Ban Mae Yui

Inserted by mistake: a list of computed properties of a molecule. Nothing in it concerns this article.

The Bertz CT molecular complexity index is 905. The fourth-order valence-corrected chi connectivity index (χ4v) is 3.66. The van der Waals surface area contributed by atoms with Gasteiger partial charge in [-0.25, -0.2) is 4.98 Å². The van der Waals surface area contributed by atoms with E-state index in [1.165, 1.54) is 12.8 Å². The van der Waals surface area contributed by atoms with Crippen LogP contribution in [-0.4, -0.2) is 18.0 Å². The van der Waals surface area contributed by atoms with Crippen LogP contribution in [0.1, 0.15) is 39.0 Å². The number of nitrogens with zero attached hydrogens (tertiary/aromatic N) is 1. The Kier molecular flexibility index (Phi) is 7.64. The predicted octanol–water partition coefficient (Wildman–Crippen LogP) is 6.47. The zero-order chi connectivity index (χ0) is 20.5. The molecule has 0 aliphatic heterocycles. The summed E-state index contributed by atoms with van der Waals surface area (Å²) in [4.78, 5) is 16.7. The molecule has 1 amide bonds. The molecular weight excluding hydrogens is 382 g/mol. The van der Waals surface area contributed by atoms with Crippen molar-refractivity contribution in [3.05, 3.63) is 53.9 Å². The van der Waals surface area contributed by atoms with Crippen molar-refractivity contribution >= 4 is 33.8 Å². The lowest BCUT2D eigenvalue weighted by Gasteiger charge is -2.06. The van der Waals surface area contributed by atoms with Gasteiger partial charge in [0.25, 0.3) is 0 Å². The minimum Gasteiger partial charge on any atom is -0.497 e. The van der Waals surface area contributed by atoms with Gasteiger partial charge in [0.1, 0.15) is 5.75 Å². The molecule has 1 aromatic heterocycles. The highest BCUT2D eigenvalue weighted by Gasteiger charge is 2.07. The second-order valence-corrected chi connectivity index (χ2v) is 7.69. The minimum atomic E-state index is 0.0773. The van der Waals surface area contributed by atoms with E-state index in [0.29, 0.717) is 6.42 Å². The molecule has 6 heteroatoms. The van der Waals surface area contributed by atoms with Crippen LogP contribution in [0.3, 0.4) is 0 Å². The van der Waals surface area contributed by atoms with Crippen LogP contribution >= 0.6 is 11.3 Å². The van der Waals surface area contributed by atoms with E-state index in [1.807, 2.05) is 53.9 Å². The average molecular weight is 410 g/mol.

Ari might just be hotting up as a foodie neighborhood, but Ban Mae Yui has been operating here for more than 10 years now. The restaurant is located in a section of the owner’s house, where plenty of greenery, candy-colored furniture and Northern-style decorative umbrellas provide a tranquil setting that’s a little bit out-of-the-ordinary. While the menu is heavily focused on Thai fare, they do serve some Western dishes in the evenings and all weekend (these were developed by another restaurant run by the same family). No matter how much we want to like the place for its longevity and setting, we can’t help but feel that many of their Thai dishes lack the authentic flavors served up in years gone by. Take the tao hoo song krueng (fried tofu in gravy with vegetables, B140) which is rather bland and lacks the savory dimension to make it at all memorable. What’s more, on our last visit, some of the vegetables, like the carrot, were massively undercooked. The mun goong song krueng (shrimp’s head fat paste, B150) is a somewhat better choice, but needs a more balanced flavor and a smoother texture if it’s to compare favorably with other namprik selections we’ve tried elsewhere. While some dishes leave a lot to be desired, there are a few that hark back to the restaurant’s former glories. The lip-smacking moo satay (B140 for 10) comes with big and juicy looking chunks of pork, with a flavor to match. Each skewer has just the right amount of fat to make it enjoyable, but not put a burden on your conscience. Meanwhile, the single plate dishes are perhaps your safest bet. The khao tod kratiam goong (stir-fried rice with prawns and garlic, B135), in particular, is delicious. We love that they stir-fry the rice with shrimp’s head fat to give it a nice aroma; it’s not too mushy and really packs a nice mix of flavors. It’s just too bad that the desserts underwhelm. The apple crumble (B95) is swimming in a bowl of greasy butter and just tastes plain odd. Unfortunately, the Ban Mae Yui of today is rather hit and miss; we recommend taking a seat in the leafy garden and sticking to the solid if unspectacular single plate dishes. Corkage charge B250.